The Prudent Man

What Will The Prudent Man Do?

(Also see “A PRUDENT MAN FORSEETH THE EVIL” Prov. 22:3. {9SC1-12: 10})

Question No. 136:

What is one to do now when money was never so easily earned, but when prices are sky-high? Is he thus to spend everything he makes, or is he to deprive himself of such extravagance and save all he can? And where shall he deposit his earnings? {ABN5: 59.2}


From past experience, the wise have learned the inexorableness of life’s law of inflation and depression. They know that the abnormal amount of money In circulation swells the demand for goods beyond what the market can supply, and thus sends prices sky-rocketing. They recognize in this a warning signal of impending financial disaster. {ABN5: 59.3}

The prudent also know that the wild orgy of spending everything they make must sooner or later end in an upheaval of privations, sorrows and regrets,–the shattering of many homes. So the wise take steps beforehand to insure themselves against the inevitable day of economic eruption. In time of price inflation they will sternly deny the mania for making more luxurious their present standard of living. And in this time of stepped-up money circulation they will lay by, save rather than spend. They will not fall into that careless attitude befitting only the lowest forms of animal life,–of “feast today and famine tomorrow”; nor will they join with them who say, “let us eat, drink and be merry [spend our money as fast as we make it] for tomorrow we die.” {ABN5: 59.4}

Anyone now boarding the pleasure-boat on its gay excursion down the stream of least resistance, is sure to be sucked into an inextricable maelstrom of financial mismanagement. Too late, he will find himself a victim of his arrant improvidence–rank presumption. The mental likeness of such a one may be compared only to that of a senseless leech–that stupid little water creature which listlessly starves itself when there is nothing convenient for it to fasten to, and then kills itself from over-eating when something finally comes its way. This form of prodigality is of the worst kind because for such there is no “father’s house” to return to. {ABN5: 60.1}

If the experiential criterion that history repeats itself is to be acknowledged, then out of this war must come a transition period with its inevitable depression. A dollar now is easily earned; and a dollar saved now may be worth two or three dollars after the war, when money may become even scarcer than it has ever been. So now is the time to spend as little as possible and to lay aside as much as possible. Now is the time of plenty in which to reap a harvest and to store it for the time of need that lies ahead–not to consume it on “whatsoever the soul lusteth after.” {ABN5: 60.2}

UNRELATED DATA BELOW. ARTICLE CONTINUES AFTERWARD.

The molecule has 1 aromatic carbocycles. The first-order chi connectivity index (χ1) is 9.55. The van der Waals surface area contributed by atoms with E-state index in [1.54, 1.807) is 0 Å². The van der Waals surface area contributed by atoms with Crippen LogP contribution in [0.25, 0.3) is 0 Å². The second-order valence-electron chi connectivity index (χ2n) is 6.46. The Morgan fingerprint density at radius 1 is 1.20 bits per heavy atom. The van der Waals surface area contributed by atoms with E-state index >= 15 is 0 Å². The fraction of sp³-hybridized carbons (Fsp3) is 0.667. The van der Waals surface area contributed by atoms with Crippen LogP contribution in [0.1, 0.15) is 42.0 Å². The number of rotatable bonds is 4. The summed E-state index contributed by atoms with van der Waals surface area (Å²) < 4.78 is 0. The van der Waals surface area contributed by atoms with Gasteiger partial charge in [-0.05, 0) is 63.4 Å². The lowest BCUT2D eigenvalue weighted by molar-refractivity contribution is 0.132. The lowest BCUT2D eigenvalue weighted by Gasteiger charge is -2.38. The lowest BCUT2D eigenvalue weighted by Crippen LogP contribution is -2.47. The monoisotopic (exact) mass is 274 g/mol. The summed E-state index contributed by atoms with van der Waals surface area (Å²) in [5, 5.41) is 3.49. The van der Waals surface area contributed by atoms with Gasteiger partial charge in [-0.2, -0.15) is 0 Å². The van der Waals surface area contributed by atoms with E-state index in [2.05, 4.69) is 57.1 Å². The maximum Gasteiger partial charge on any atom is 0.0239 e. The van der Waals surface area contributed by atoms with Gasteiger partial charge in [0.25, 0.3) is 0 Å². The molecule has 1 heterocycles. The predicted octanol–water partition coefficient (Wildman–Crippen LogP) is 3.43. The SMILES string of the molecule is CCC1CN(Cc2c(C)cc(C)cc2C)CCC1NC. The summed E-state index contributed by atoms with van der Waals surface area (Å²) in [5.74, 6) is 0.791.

Beyond whatever necessary expenditures and increasing deductions one may have–Income Tax, Victory Tax, War Bonds, Social Security, tithes and offerings–every wise wage-earner will every week put aside a certain amount in savings, no matter how small, and tenaciously determine to allow nothing to divert him from this plan, and nothing to diminish this fund. This, however, one will find very hard to do, owing to temptations of spending, and to clever business men who have spent a lifetime studying how to exploit the other fellow’s savings. The Association has therefore prepared special Bequeathment Certificates which will assure the holder a nest-egg for a “rainy day,” or insure him against financial disaster in the days of old age. {ABN5: 61.1}

The busy bee stores and saves its honey during the summer months. Then when winter comes, she has not only enough to carry her through the hard spell but also even some to spare for her keeper. Present-truth believers should not be less wise than a little insignificant bee! Let the Bequeathment Certificate be your reminder that where the moths cannot enter and where the thieves cannot break through, is the safest place to deposit your treasure. And a little of such foresight now will make it immeasurably easier on the Father’s house when the strenuous times come, because you can then draw on your own reserve fund on your Certificate. It may be impossible then for the Association to serve all the unfortunate ones; and those who make no provision in this little time of seeming prosperity, may feel embarrassed then. Of course, none but those who hold a Certificate of Fellowship can invest in the Bequeathment Certificate–share in this divinely dedicated savings system and consecrated social security. {ABN5: 61.2}